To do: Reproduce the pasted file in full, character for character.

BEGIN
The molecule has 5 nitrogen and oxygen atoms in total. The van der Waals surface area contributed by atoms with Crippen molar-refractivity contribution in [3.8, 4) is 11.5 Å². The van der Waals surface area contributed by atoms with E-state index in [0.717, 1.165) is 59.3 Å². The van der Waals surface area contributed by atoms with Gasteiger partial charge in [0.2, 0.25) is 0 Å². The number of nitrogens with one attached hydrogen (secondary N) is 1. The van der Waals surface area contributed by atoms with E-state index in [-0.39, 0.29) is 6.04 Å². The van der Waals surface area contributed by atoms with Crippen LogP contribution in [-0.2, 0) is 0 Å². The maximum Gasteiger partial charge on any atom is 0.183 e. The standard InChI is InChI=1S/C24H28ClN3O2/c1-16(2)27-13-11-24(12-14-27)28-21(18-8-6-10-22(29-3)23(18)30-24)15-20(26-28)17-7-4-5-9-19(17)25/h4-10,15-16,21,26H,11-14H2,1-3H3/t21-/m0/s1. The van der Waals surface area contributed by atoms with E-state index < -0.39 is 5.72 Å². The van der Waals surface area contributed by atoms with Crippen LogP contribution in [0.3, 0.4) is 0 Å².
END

The molecule has 5 nitrogen and oxygen atoms in total. The van der Waals surface area contributed by atoms with Crippen molar-refractivity contribution in [3.8, 4) is 11.5 Å². The van der Waals surface area contributed by atoms with E-state index in [0.717, 1.165) is 59.3 Å². The van der Waals surface area contributed by atoms with Gasteiger partial charge in [0.2, 0.25) is 0 Å². The number of nitrogens with one attached hydrogen (secondary N) is 1. The van der Waals surface area contributed by atoms with E-state index in [-0.39, 0.29) is 6.04 Å². The van der Waals surface area contributed by atoms with Crippen LogP contribution in [-0.2, 0) is 0 Å². The maximum Gasteiger partial charge on any atom is 0.183 e. The standard InChI is InChI=1S/C24H28ClN3O2/c1-16(2)27-13-11-24(12-14-27)28-21(18-8-6-10-22(29-3)23(18)30-24)15-20(26-28)17-7-4-5-9-19(17)25/h4-10,15-16,21,26H,11-14H2,1-3H3/t21-/m0/s1. The van der Waals surface area contributed by atoms with E-state index < -0.39 is 5.72 Å². The van der Waals surface area contributed by atoms with Crippen LogP contribution in [0.3, 0.4) is 0 Å².